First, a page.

I haven’t driven the bike yet but I am doing the bike tour – something I feared as much as I wanted it for a long time. I am feeling so grateful and fall asleep while watching the biggest and brightest full moon I have ever seen.
Day 2: From Koksar (3,500m) to Sarchu (4,290m) part 1
I wake up with the sunlight touching my face and look through the window, enjoying the view. Today we have to cover a distance of 125 km and at an average speed of 25km/h, it will take some time. I get up, prepare some hot tea and coffee, eat some dry fruit and coconut cookies to keep my strength up, put on my protective suit and I am ready.
As we drive along I notice for the first time that every now and then there are signs along the road, telling drivers to drive cautiously. They have some very creative messages, like: “Don’t talk, let him drive”,”If you sleep, your family will weep”, “After whiskey, driving is risky”, “Drive with horsepower, but not on rum power”, “Enemies of the road are liquor, speed and load” and everytime we read them we have to smile.
Another surprising thing is that the road is in a much better condition than yesterday, but unfortunately not for a very long time. After driving for maybe one hour, we face our first problem; a big patch of the road has not been constructed at all, there is a pile of gravel with sand on top, creating a lot of dust and a very slippery road. We are driving behind a petrol truck and all the dust comes in our face, making it almost impossible to breathe or see anything.
But there is no time to reflect on it since we have to go to the petrol station, as this is the last one before Leh, which is now still 353 km away. We decide to fill up our tank and two full canisters (approx. 16l). Soon after we arrive in Keylong, which is the last “big town” (1,150 inhabitants) until Leh so we take the chance to have a bike check and buy some supplies.
About two hours past Keylong we reach a settlement called Darcha (3,360m), which is the last checkpoint before driving towards Bara-lacha la, our 2nd pass of this trip, at 4,850m. We show our passports, use the “open-air” toilet, have lunch and are ready to start the climb.
As we climb higher and higher, initially negative horror thoughts keep coming in my mind, like “What if we slip and fall down this canyon?”, “What if we need some medical attention? We can’t even contact anyone”… but thankfully I manage fast to replace these bad thoughts with good ones. So as soon as we reach a certain height with no more trees around us, but only enormous high arid mountains and very deep canyons, we now have to face the next challenge: crossing water streams, one after the other.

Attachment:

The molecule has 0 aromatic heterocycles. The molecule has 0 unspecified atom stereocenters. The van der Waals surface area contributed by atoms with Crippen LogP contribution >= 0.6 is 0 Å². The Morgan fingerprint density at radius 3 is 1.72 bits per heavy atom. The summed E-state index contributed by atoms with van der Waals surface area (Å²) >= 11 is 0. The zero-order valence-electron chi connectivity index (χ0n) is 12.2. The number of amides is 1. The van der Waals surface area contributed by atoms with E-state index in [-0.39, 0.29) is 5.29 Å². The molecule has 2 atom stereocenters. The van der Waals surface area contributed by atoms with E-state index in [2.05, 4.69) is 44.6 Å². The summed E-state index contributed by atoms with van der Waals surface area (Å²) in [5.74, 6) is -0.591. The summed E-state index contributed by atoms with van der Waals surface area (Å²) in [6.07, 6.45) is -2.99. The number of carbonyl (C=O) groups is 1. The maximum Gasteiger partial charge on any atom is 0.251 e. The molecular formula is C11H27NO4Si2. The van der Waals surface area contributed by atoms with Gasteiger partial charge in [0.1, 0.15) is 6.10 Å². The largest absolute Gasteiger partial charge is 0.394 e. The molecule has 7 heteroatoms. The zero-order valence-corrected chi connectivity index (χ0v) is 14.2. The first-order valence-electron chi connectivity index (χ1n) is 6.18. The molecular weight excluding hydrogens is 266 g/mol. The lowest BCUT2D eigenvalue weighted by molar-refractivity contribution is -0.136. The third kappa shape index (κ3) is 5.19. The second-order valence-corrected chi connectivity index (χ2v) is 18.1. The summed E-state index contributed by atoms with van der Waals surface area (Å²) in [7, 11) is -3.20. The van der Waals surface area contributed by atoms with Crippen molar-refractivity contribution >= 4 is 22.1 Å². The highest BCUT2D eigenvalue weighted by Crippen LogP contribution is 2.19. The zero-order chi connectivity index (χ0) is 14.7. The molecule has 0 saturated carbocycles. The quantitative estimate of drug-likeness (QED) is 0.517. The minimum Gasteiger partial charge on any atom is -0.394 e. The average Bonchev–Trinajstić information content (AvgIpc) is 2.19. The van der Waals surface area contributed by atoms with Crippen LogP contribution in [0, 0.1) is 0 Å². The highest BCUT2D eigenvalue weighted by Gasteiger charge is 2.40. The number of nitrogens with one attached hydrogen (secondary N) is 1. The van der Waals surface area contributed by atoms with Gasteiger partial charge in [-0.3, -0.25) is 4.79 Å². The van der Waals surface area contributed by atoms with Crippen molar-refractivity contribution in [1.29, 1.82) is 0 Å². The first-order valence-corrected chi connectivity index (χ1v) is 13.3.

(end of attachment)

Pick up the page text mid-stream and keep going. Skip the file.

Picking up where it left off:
I hop off the bike, since it is easier for one person to control it. Sourabh passes the water stream slowly but his shoes are now totally wet. Thankfully I managed to keep mine partially dry, as getting wet feet and facing this incredibly high altitude isn’t the nicest thing in the world to experience!
Right after taking a sharp bend, we finally see a dhaba (roadside restaurant) and a wonderful lake: Deepak tal lake. There is another group of people and we feel some kind of relief knowing that we are not totally alone. We have a small rest, freshen up and glance over the crystal clear water, before heading off towards the top of Bara-lacha la.
We almost missed it, because for some reason I was looking out for something BIG, as if we would be given a trophy once we arrive because we have done something extraordinary by driving on these roads, but of course it was not at all like that. There we are, along with a few other drivers, taking some memorable pictures.
It’s a really priceless feeling to look over this wide space of NOTHING in front of me and these mountains which now have a huge similarity with a painting, with different shades of brown and pink – kind of like they are dancing with each other and playing along to the sound of nature. It is something that you cannot imagine while reading, but something that you need to see and experience with your own eyes.
To be continued …